May lose money for items such as glass and some plastics

Reduces greenhouse gas emissions

Reduces solid waste production and disposal

Reduces profits for landfill and incinerator owners

Helps protect biodiversity

Can save landfill space

Source separation is inconvenient for some people

Important part of economy

Fig. 21-12, p. 573

we can encourage reuse and recycling 1
We Can Encourage Reuse and Recycling (1)
  • What hinders reuse and recycling?
  • Encourage reuse and recycling
    • Government
      • Increase subsidies and tax breaks for using such products
      • Decrease subsidies and tax breaks for making items from virgin resources
we can encourage reuse and recycling 2
We Can Encourage Reuse and Recycling (2)
  • Fee-per-bag collection
  • New laws
  • Citizen pressure
21 4 the advantages and disadvantages of burning or burying solid waste
21-4 The Advantages and Disadvantages of Burning or Burying Solid Waste
  • Concept 21-4 Technologies for burning and burying solid wastes are well developed, but burning contributes to pollution and greenhouse gas emissions, and buried wastes eventually contribute to pollution and land degradation.
burning solid waste has advantages and disadvantages
Burning Solid Waste Has Advantages and Disadvantages
  • Waste-to-energy incinerators
  • 600 Globally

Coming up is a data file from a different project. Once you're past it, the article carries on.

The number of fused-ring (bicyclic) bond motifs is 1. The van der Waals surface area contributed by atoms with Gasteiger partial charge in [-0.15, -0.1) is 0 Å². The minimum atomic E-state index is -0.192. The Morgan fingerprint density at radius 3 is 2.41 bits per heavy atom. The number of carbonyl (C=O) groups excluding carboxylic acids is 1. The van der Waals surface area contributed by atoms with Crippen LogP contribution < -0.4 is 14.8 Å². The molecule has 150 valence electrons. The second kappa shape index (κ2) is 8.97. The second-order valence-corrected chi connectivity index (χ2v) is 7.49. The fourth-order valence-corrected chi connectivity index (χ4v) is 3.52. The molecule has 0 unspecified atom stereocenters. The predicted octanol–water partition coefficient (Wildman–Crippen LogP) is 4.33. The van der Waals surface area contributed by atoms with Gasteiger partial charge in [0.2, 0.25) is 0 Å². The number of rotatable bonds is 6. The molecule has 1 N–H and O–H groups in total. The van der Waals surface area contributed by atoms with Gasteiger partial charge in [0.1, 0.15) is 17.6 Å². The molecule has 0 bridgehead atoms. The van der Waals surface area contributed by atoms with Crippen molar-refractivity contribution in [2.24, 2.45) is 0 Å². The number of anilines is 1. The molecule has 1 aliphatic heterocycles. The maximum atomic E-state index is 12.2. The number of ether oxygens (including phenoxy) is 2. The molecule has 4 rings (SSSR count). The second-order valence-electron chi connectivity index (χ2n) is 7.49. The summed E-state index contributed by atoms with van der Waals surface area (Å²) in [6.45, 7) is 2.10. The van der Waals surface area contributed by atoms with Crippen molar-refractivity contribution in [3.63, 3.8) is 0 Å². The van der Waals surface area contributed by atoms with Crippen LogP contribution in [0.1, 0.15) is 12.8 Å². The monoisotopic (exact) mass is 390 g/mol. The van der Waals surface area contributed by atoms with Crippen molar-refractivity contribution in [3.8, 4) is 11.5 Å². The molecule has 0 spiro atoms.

• Most in Great Britain
  • Advantages
  • Disadvantages

When landfill is full, layers of soil and clay seal in trash


Electricity generator building



Leachate treatment system

Methane storage and compressor building


Probes to detect methane leaks

Pipes collect explosive methane for use as fuel to generate electricity

Methane gas recovery well

Leachate storage tank

Compacted solid waste

Groundwater monitoring well

Leachate pipes

Leachate pumped up to storage tank for safe disposal



Synthetic liner

Leachate monitoring well



Clay and plastic lining to prevent leaks; pipes collect leachate from bottom of landfill





Sanitary Landfills



No open burning

Noise and traffic

Little odor


Low groundwater pollution if sited properly

Air pollution from toxic gases and trucks

Releases greenhouse gases (methane and CO2) unless they are collected

Can be built quickly

Low operating costs

Slow decomposition of wastes

Can handle large amounts of waste

Output approach that encourages waste production

Filled land can be used for other purposes

No shortage of landfill space in many areas

Eventually leaks and can contaminate groundwater

Fig. 21-16, p. 576

21 5 how should we deal with hazardous waste
21-5 How Should We Deal with Hazardous Waste?